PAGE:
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SOS Rhino : In the News : Minister Tells Why Wildlife is Invading Settlements
 

Minister Tells Why Wildlife is Invading Settlements

 

The Nation (Nairobi)
Julius Bosire

July 10, 2003-- Environmental degradation is the main cause of human-wildlife conflict.

Human encroachment on forests for farming also disturbs the environment and forces animals out of their habitat into settlement areas.

And poaching makes some forests insecure for wildlife, forcing elephants, buffaloes, lions and rhinos in particular to stray out.

Environment assistant minister Wangari Maathai said this in response to a question from Mr Gonzi Rai (Kinango, Ford-P). The MP wanted to know whether the minister was aware of the insecurity caused by elephants in Dambule, Moteni, Nyango Dzimanya, Mbija and Mackinon towns and the steps being undertaken to contain them.

Prof Maathai said wildlife invasions were caused by lack of food in forests as the environment had been damaged through human encroachment.

Kenya Wildlife Service game rangers had been deployed to the towns to protect the residents, she told the MP.

The officers, she explained, had driven away more than 500 elephants between June 18 and 25.

Mr Rai said tension was high and that the Government should resolve the animal-human conflict.

Prof Maathai said there was a large elephant population in Tsavo West because they had been driven out of Tsavo East by poachers and a hostile surrounding caused by human activities.

Mr Mwandawiro Mghanga (Voi, Ford-P) complained that elephants had spread to Taita-Taveta.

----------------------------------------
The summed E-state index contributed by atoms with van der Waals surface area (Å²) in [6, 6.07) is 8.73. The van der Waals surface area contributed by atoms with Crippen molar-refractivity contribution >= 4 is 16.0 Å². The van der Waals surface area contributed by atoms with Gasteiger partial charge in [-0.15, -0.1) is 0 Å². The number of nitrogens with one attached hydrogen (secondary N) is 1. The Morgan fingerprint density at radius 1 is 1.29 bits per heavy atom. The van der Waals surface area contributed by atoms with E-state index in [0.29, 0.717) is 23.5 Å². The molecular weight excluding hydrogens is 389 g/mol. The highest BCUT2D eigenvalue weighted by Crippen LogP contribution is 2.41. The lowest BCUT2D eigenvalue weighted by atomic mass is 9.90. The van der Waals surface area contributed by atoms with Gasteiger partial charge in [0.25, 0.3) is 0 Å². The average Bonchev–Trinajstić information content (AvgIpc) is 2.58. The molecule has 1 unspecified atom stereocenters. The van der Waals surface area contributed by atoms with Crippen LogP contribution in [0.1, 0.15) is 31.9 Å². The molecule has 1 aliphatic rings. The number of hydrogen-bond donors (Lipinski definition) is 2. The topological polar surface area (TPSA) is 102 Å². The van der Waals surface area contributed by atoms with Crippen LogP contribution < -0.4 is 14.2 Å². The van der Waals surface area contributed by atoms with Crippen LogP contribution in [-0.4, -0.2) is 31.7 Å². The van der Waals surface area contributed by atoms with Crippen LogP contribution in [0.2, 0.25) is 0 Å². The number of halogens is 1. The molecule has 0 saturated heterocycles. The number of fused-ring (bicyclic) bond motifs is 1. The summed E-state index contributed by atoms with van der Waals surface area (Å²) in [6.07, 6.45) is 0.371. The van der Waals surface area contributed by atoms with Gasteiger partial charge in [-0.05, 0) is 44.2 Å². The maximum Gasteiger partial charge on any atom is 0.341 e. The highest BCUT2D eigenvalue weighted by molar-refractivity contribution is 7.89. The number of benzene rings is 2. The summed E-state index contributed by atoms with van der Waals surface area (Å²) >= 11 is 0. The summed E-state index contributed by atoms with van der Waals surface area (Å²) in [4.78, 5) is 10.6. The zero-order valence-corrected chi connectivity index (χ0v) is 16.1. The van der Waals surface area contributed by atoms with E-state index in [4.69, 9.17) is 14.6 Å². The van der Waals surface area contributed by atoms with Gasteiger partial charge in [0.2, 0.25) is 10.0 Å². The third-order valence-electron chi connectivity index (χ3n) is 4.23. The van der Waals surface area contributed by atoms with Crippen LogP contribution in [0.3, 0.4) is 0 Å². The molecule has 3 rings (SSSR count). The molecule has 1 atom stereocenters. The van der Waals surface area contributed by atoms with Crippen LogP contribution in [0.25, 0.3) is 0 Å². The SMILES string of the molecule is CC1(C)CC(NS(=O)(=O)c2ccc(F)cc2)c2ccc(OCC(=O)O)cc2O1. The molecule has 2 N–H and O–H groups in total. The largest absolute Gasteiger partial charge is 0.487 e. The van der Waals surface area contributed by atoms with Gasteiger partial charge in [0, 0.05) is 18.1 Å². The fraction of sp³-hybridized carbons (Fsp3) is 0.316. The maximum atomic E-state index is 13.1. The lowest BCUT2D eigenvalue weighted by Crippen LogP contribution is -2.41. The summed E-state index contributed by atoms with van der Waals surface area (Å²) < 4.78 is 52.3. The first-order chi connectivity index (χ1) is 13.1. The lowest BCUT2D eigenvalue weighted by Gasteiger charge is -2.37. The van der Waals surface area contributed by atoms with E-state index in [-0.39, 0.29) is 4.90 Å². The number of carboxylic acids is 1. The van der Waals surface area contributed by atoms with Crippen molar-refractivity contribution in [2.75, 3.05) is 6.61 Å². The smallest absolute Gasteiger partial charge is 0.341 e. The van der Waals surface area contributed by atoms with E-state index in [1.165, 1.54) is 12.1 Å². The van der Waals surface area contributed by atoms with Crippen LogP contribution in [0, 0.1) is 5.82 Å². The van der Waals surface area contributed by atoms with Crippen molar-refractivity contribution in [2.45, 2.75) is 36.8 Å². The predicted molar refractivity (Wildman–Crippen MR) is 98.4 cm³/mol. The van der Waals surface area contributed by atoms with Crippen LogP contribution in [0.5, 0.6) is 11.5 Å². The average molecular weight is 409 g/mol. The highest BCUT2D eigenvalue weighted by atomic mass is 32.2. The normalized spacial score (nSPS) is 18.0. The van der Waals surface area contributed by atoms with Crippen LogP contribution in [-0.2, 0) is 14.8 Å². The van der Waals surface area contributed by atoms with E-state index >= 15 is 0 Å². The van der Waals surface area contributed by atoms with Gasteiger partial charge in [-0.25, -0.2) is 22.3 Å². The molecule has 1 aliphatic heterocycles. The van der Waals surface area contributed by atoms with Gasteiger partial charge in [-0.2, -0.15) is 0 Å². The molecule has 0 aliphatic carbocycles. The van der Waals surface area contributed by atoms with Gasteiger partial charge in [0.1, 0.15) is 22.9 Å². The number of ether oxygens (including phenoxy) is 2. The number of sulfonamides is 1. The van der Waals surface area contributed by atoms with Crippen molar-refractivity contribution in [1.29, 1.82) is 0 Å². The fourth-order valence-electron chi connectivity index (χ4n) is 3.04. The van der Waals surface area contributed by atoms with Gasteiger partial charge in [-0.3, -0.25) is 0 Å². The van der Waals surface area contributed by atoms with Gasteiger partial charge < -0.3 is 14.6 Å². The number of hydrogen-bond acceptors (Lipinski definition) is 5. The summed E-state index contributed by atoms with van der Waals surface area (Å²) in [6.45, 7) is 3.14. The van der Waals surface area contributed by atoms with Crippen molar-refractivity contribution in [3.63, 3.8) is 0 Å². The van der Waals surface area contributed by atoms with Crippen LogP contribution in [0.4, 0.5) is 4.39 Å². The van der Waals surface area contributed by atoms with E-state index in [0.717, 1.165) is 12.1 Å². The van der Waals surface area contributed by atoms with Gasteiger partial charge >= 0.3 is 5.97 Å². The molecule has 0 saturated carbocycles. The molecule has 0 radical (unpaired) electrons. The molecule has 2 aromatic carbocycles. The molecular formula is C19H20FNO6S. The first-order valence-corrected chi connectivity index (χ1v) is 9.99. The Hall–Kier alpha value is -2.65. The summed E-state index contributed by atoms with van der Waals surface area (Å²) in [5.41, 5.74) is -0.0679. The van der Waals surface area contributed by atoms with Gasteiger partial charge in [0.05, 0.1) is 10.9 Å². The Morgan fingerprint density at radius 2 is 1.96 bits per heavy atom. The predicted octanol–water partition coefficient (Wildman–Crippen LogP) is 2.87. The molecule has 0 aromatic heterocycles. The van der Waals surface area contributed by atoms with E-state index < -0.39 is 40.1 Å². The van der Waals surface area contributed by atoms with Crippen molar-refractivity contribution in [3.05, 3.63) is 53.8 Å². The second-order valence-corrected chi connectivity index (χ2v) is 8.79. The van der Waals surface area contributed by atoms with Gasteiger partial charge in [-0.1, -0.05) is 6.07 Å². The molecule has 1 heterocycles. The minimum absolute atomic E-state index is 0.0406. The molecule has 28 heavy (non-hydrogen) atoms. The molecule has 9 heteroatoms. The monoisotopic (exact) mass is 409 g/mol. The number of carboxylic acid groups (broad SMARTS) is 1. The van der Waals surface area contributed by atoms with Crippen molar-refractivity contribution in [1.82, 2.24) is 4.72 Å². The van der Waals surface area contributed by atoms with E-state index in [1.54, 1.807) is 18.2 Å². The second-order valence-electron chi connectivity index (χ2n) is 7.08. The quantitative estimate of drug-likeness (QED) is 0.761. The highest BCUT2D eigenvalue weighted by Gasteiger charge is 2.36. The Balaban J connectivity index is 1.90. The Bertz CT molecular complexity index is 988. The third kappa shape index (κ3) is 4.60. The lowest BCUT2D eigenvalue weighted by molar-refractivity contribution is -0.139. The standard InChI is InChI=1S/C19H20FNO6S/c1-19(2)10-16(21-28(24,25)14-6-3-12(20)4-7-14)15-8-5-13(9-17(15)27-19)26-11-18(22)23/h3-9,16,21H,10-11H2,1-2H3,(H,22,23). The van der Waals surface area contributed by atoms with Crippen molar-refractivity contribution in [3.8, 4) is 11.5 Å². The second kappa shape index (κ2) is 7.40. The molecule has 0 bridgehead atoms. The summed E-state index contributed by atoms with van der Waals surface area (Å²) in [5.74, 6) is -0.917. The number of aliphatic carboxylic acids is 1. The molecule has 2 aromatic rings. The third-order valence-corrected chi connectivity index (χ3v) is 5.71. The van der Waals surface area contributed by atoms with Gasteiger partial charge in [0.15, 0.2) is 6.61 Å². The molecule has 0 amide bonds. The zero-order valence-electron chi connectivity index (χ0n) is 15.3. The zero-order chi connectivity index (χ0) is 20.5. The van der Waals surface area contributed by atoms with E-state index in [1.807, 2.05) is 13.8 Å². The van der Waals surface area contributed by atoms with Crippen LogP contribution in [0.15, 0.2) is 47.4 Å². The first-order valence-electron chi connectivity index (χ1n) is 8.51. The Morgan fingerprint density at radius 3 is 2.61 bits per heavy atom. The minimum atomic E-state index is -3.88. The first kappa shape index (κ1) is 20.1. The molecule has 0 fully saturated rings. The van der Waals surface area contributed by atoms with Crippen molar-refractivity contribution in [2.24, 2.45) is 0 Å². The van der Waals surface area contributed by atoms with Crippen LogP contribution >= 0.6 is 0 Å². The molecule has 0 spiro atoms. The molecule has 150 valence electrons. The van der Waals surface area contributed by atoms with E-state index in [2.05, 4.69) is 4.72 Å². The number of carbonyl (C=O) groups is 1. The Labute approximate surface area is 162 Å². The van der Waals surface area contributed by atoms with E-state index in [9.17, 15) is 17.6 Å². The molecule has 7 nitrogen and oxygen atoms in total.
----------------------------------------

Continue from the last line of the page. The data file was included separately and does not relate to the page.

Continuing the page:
At the same time, a study is being carried out on sand harvesting to turn it into mining and not a social activity, Prof Maathai said. She was answering Mr Ben Mbai (Masinga, Narc) who sought to know what the minister intended to do about the issue in Ndithini, which he blamed for soil erosion, water scarcity and poor roads.

Mr Mbai also sought to know the plans the minister was doing to curb the environmental disaster.

Prof Maathai said that fencing parks was the solution, but was very expensive. Planting of trees and curbing farming in forests would help to contain the animals within their natural habitat.

"If we seal off our game parks, it will mean that we reduce them into zoos, and this is not healthy for the animals," she said.

The minister said that whereas human population was increasing and looking for areas to farm, forests should be spared for animals.


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